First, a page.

Entertainment

In Pakistan, the gripes
of underground musicians

Struggling: The music concert and gigs scene in Pakistan is floundering, according to members of indie rock band Keeray Makoray (onstage). (Keeray Makoray)
Struggling: The music concert and gigs scene in Pakistan is floundering, according to members of indie rock band Keeray Makoray (onstage). (Keeray Makoray)

Pledging to continue playing music, underground musicians in Pakistan lament the many problems that dog them. They include high entertainment taxes, expensive music equipment, a dying concert and gig scene, “musically illiterate audiences” and the specter of virtually no financial reward.

“The monstrous entertainment tax on musical events such as concerts and festivals needs to go,” says Imran Khan Sumbal, bass player for an underground classic rock and blues band, The Mothership.

The Punjab government taxes the entertainment industry under the Punjab Entertainment Duty Act of 1958. The tax was reduced by the caretaker government of Najam Sethi from 65 per cent to 20 per cent in March this year. The Punjab budget for fiscal year 2013-14 made no further changes in the tax rate.

Underground musicians are still dissatisfied with the present rate. “The 20 percent entertainment tax is killing the music industry. If the government is not putting money into the entertainment industry then it has no right to tax us so aggressively,” says Altamash Sever, lead vocalist for hard rock band Keeray Makoray.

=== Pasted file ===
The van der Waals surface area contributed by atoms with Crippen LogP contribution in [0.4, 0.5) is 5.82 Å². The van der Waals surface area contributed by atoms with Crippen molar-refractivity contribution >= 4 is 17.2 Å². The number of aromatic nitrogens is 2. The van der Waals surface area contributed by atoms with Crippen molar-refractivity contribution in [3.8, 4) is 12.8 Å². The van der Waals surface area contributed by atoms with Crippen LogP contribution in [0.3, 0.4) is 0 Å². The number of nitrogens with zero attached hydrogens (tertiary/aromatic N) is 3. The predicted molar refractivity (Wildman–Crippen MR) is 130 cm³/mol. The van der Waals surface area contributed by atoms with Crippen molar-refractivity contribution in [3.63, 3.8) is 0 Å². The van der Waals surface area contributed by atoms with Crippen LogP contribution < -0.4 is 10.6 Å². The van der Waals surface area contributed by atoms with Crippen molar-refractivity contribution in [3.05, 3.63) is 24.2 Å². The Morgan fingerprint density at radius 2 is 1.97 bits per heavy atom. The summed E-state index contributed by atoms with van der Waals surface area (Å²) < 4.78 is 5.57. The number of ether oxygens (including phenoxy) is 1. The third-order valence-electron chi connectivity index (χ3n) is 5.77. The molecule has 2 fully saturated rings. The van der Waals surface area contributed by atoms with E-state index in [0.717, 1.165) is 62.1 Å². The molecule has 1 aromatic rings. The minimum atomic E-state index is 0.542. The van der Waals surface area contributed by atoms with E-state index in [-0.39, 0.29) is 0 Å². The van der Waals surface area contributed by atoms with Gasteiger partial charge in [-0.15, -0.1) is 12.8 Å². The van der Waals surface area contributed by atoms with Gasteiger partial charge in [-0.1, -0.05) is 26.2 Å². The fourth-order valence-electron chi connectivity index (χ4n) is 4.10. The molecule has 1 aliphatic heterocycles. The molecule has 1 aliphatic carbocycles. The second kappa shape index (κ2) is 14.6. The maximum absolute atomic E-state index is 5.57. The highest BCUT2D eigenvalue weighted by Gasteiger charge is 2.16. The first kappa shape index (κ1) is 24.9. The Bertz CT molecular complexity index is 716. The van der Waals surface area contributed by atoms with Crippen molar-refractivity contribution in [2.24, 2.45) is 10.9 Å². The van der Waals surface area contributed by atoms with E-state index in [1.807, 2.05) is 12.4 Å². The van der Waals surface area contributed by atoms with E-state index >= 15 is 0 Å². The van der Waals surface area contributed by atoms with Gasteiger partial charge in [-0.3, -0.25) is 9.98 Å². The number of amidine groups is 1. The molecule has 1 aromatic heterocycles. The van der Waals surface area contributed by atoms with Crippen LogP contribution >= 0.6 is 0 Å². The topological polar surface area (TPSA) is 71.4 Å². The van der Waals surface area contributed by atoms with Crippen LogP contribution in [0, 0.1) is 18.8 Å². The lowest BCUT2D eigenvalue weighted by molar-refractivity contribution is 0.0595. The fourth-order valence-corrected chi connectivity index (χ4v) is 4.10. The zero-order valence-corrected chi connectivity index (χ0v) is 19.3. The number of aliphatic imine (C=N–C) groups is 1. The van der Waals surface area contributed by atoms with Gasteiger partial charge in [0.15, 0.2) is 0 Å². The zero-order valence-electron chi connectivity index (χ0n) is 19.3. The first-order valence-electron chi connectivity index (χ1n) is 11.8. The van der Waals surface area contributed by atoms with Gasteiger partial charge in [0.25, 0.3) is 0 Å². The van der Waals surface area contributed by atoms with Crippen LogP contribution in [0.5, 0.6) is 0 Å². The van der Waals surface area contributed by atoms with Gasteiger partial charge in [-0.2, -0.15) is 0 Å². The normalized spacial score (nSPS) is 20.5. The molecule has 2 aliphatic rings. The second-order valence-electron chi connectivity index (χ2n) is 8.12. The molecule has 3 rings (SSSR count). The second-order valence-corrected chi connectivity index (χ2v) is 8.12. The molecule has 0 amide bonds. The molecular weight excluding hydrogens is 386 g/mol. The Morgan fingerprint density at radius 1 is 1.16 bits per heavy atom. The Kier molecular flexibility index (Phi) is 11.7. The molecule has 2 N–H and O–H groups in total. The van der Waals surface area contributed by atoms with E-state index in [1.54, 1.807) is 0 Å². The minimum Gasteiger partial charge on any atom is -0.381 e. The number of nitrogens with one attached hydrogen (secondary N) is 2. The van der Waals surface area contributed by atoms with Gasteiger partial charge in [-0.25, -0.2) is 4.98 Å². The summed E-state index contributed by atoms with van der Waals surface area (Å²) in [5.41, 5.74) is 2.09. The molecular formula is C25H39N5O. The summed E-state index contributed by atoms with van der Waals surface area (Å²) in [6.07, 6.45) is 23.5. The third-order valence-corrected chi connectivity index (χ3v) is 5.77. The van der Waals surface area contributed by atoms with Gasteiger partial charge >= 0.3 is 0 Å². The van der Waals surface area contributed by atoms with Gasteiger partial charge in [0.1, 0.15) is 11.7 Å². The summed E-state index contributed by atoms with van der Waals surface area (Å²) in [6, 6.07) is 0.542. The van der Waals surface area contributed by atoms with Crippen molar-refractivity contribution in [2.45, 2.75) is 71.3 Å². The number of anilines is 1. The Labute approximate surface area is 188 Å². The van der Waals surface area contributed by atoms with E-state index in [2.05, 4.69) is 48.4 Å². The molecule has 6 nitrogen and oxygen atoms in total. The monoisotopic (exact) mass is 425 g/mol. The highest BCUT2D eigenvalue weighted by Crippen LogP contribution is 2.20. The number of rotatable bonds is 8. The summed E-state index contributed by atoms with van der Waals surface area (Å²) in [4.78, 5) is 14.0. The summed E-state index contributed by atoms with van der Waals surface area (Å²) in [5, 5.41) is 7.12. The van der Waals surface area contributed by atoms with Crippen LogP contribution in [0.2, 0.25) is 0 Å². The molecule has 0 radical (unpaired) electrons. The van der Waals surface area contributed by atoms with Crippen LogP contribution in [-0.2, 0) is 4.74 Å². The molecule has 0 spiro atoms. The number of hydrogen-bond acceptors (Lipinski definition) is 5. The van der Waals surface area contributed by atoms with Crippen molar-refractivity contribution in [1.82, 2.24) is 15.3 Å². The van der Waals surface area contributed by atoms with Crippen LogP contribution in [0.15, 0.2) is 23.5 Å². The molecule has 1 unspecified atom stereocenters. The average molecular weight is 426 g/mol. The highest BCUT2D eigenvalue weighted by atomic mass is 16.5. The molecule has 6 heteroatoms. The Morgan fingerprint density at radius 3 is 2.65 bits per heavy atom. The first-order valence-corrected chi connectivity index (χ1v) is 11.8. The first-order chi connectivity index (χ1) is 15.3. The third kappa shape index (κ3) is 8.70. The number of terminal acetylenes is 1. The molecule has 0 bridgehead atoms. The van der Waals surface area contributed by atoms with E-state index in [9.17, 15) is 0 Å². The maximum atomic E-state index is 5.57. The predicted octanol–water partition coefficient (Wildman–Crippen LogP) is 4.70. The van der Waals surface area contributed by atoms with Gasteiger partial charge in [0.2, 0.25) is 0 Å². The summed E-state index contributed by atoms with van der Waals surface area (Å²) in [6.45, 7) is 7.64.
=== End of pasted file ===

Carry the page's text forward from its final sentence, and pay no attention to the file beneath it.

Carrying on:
The underground musicians feel disappointed with Pakistani music industry. “Our music industry has centred itself around the ideals of ‘what would sell more’,” rues Daniyal Nasir Mirza, lead vocalist for the hard rock band The Red Brick Act.

Rampant commercialism is widely seen as hindering underground musicians from coming onto the mainstream. “The music industry here has been taken over by a few Godfathers, whom I shall not name,” Sumbal asserts.

“These people are operating the few recording studios in Pakistan and are promoting only the bands they think will be a commercial success, thus monopolising the selection process and harming what is supposed to be the productive evolution of music in Pakistan.”

Besides, the music concerts and gigs scene in Pakistan is floundering. “The gigs scene used to be good before 2012 but now it is as good as dead,” says Bilal Muneer, the lead guitar player for progressive psychedelic metal band DreamLed. Imran Khan Sumbal of The Mothership agrees.

Daniyal Nasir Mirza says a few bands get to perform at gigs or concerts organised by schools, and at times even get the opportunity to open for larger, better known acts. “Small gigs take place in Lahore at venues such as The Guitar School, Peeru’s Cafe and True Brew Records. Large gigs are, however, not so frequent mainly due to the political situation in the country,” explains Sever of Keeray Makoray.

Even when gigs do take place, underground musicians are seldom paid.

Of all the bands Dawn spoke to, only the Keeray Makoray said they had been paid for their gigs. We haven’t gotten paid for any gig yet.

Paper Edition | Page: 22

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